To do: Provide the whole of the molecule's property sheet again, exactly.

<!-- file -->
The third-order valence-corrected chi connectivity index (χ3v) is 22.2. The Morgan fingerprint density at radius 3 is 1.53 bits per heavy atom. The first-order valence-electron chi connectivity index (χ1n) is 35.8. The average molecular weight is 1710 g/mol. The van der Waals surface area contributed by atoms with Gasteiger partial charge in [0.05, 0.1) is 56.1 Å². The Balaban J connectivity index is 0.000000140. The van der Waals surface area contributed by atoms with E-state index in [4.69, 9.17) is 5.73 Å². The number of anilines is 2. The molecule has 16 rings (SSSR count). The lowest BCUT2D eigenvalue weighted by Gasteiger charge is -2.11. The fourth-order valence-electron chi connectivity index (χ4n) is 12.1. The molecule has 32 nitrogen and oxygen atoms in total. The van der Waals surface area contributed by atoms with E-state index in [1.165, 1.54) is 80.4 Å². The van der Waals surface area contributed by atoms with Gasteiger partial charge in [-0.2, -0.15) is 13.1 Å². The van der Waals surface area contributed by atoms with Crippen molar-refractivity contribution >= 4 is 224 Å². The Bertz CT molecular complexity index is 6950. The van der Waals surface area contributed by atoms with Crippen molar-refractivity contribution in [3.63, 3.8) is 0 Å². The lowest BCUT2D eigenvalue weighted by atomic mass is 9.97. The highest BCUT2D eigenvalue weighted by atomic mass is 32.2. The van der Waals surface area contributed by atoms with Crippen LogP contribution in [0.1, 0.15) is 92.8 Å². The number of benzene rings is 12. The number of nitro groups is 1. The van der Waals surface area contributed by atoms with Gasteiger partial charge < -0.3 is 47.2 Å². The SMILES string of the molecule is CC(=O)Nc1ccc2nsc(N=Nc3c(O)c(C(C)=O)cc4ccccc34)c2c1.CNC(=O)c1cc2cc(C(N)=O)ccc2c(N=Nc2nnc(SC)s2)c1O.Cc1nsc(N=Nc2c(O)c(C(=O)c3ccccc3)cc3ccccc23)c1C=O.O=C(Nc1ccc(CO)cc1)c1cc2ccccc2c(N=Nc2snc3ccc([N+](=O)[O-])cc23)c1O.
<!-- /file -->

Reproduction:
The third-order valence-corrected chi connectivity index (χ3v) is 22.2. The Morgan fingerprint density at radius 3 is 1.53 bits per heavy atom. The first-order valence-electron chi connectivity index (χ1n) is 35.8. The average molecular weight is 1710 g/mol. The van der Waals surface area contributed by atoms with Gasteiger partial charge in [0.05, 0.1) is 56.1 Å². The Balaban J connectivity index is 0.000000140. The van der Waals surface area contributed by atoms with E-state index in [4.69, 9.17) is 5.73 Å². The number of anilines is 2. The molecule has 16 rings (SSSR count). The lowest BCUT2D eigenvalue weighted by Gasteiger charge is -2.11. The fourth-order valence-electron chi connectivity index (χ4n) is 12.1. The molecule has 32 nitrogen and oxygen atoms in total. The van der Waals surface area contributed by atoms with E-state index in [1.165, 1.54) is 80.4 Å². The van der Waals surface area contributed by atoms with Gasteiger partial charge in [-0.2, -0.15) is 13.1 Å². The van der Waals surface area contributed by atoms with Crippen molar-refractivity contribution >= 4 is 224 Å². The Bertz CT molecular complexity index is 6950. The van der Waals surface area contributed by atoms with Crippen molar-refractivity contribution in [3.63, 3.8) is 0 Å². The lowest BCUT2D eigenvalue weighted by atomic mass is 9.97. The highest BCUT2D eigenvalue weighted by atomic mass is 32.2. The van der Waals surface area contributed by atoms with Crippen LogP contribution in [0.1, 0.15) is 92.8 Å². The number of benzene rings is 12. The number of nitro groups is 1. The van der Waals surface area contributed by atoms with Gasteiger partial charge < -0.3 is 47.2 Å². The SMILES string of the molecule is CC(=O)Nc1ccc2nsc(N=Nc3c(O)c(C(C)=O)cc4ccccc34)c2c1.CNC(=O)c1cc2cc(C(N)=O)ccc2c(N=Nc2nnc(SC)s2)c1O.Cc1nsc(N=Nc2c(O)c(C(=O)c3ccccc3)cc3ccccc23)c1C=O.O=C(Nc1ccc(CO)cc1)c1cc2ccccc2c(N=Nc2snc3ccc([N+](=O)[O-])cc23)c1O.